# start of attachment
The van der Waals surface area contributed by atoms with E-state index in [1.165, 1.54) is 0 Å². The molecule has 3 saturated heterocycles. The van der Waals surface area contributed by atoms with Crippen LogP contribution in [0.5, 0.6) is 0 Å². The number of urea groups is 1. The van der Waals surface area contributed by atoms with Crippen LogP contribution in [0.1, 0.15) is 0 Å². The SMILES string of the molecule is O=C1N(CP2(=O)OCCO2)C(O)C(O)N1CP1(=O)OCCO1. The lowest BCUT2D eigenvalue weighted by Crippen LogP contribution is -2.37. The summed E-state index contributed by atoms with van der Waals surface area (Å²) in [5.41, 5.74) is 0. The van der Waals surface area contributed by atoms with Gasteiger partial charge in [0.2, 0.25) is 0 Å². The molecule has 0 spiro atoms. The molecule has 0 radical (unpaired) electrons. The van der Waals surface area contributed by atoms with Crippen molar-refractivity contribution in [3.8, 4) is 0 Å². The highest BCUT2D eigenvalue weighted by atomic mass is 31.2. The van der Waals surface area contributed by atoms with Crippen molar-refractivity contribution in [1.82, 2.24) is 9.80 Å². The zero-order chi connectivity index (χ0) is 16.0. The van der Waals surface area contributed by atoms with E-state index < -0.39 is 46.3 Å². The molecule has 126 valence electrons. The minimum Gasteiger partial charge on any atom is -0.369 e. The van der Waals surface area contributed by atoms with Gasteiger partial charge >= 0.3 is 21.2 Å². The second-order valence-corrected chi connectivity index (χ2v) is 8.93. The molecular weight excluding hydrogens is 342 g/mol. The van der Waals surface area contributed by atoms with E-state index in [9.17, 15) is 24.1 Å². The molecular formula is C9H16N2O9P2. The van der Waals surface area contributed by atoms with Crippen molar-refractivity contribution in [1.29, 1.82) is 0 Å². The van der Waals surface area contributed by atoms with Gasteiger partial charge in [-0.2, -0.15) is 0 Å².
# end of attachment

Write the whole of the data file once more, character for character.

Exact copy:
The van der Waals surface area contributed by atoms with E-state index in [1.165, 1.54) is 0 Å². The molecule has 3 saturated heterocycles. The van der Waals surface area contributed by atoms with Crippen LogP contribution in [0.5, 0.6) is 0 Å². The number of urea groups is 1. The van der Waals surface area contributed by atoms with Crippen LogP contribution in [0.1, 0.15) is 0 Å². The SMILES string of the molecule is O=C1N(CP2(=O)OCCO2)C(O)C(O)N1CP1(=O)OCCO1. The lowest BCUT2D eigenvalue weighted by Crippen LogP contribution is -2.37. The summed E-state index contributed by atoms with van der Waals surface area (Å²) in [5.41, 5.74) is 0. The van der Waals surface area contributed by atoms with Gasteiger partial charge in [0.2, 0.25) is 0 Å². The molecule has 0 spiro atoms. The molecule has 0 radical (unpaired) electrons. The van der Waals surface area contributed by atoms with Crippen molar-refractivity contribution in [3.8, 4) is 0 Å². The highest BCUT2D eigenvalue weighted by atomic mass is 31.2. The van der Waals surface area contributed by atoms with Crippen molar-refractivity contribution in [1.82, 2.24) is 9.80 Å². The zero-order chi connectivity index (χ0) is 16.0. The van der Waals surface area contributed by atoms with E-state index < -0.39 is 46.3 Å². The molecule has 126 valence electrons. The minimum Gasteiger partial charge on any atom is -0.369 e. The van der Waals surface area contributed by atoms with Gasteiger partial charge >= 0.3 is 21.2 Å². The second-order valence-corrected chi connectivity index (χ2v) is 8.93. The molecular weight excluding hydrogens is 342 g/mol. The van der Waals surface area contributed by atoms with E-state index in [9.17, 15) is 24.1 Å². The molecular formula is C9H16N2O9P2. The van der Waals surface area contributed by atoms with Crippen molar-refractivity contribution in [1.29, 1.82) is 0 Å². The van der Waals surface area contributed by atoms with Gasteiger partial charge in [-0.2, -0.15) is 0 Å².